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ARS Home » Plains Area » College Station, Texas » Southern Plains Agricultural Research Center » Food and Feed Safety Research » Research » Publications at this Location » Publication #374675

Research Project: Identification of the Ecological Niches and Development of Intervention Strategies to Reduce Pathogenic Foodborne Pathogens in Poultry

Location: Food and Feed Safety Research

Title: Impact of the gut microbiota on the immune system

item Kogut, Michael - Mike

Submitted to: Book Chapter
Publication Type: Book / Chapter
Publication Acceptance Date: 1/22/2021
Publication Date: N/A
Citation: N/A

Interpretive Summary:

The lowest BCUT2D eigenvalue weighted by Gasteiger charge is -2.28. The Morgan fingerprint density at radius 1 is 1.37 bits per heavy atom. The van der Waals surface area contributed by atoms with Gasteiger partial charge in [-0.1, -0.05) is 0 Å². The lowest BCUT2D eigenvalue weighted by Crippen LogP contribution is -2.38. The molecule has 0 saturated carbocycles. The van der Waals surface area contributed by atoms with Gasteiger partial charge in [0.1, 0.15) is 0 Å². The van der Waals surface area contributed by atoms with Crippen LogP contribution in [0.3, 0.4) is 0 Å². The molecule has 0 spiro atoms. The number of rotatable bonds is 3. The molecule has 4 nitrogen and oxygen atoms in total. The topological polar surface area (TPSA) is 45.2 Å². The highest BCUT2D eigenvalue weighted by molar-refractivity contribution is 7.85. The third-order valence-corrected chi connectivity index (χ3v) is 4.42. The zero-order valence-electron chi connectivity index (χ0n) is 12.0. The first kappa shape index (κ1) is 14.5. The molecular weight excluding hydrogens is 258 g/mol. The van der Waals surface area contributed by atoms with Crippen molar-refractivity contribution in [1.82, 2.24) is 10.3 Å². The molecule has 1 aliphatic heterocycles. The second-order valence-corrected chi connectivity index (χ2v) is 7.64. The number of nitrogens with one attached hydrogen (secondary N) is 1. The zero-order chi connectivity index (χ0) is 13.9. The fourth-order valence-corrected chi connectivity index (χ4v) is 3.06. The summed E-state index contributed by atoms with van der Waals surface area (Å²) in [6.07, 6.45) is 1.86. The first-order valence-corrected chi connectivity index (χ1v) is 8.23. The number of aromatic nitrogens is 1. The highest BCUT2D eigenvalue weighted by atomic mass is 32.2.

Technical Abstract: The intestinal microbiota, a diverse population of bacteria, archaea, and fungi, flourishes within the gastrointestinal tract of the avian host in a population density of around 10**11 microbes/g tissue. This microbial population contributes to host physiology through inter-kingdom signaling and by providing nutrients that have both local and systemic effects. In a homeostatic state, the overall host-microbial interaction is symbiotic; however, a growing number of physiological issues have been associated with a dysregulated microbiota. To avoid these effects, the host applies considerable efforts to maintain proper regulation of the microbiota with respect to localization and composition. The host immune response is important for maintaining microbial balance but can also be the cause of a disrupted microbiota (dysbiosis), contributing to disease issues. The intestine performs the key roles of nutrient absorption and tolerance of innocuous/beneficial microbiota, while retaining the ability to respond appropriately to undesirable microbes or microbial products and preventing their translocation to sterile body compartments. Beyond its effects on metabolism and tissue development, the microbiota has multiple overlapping roles in modulating host immunity. A healthy microbiota is a critical barrier against the outgrowth of opportunistic infections as is evident by the incidence of opportunistic enteric infections after the use of broad-spectrum antibiotics. This function of the microbiota in preventing the bloom of aggressive organisms is termed colonization resistance. In a state of homeostasis (intestinal tolerance), the immune system acts as an active vigilant by preventing or modulating the response to a known or innocuous antigen. The plasticity of the avian microbiome allows defined interventions as a means of enhancing poultry health and productivity. The ability to intentionally manipulate the microbiota by providing nutrients, modulating host immunity, inhibiting/preventing pathogen intestinal colonization, or improving intestinal barrier function has led to a number of novel methods to prevent disease, but also led to improved body weight, feed conversion, and carcass yield.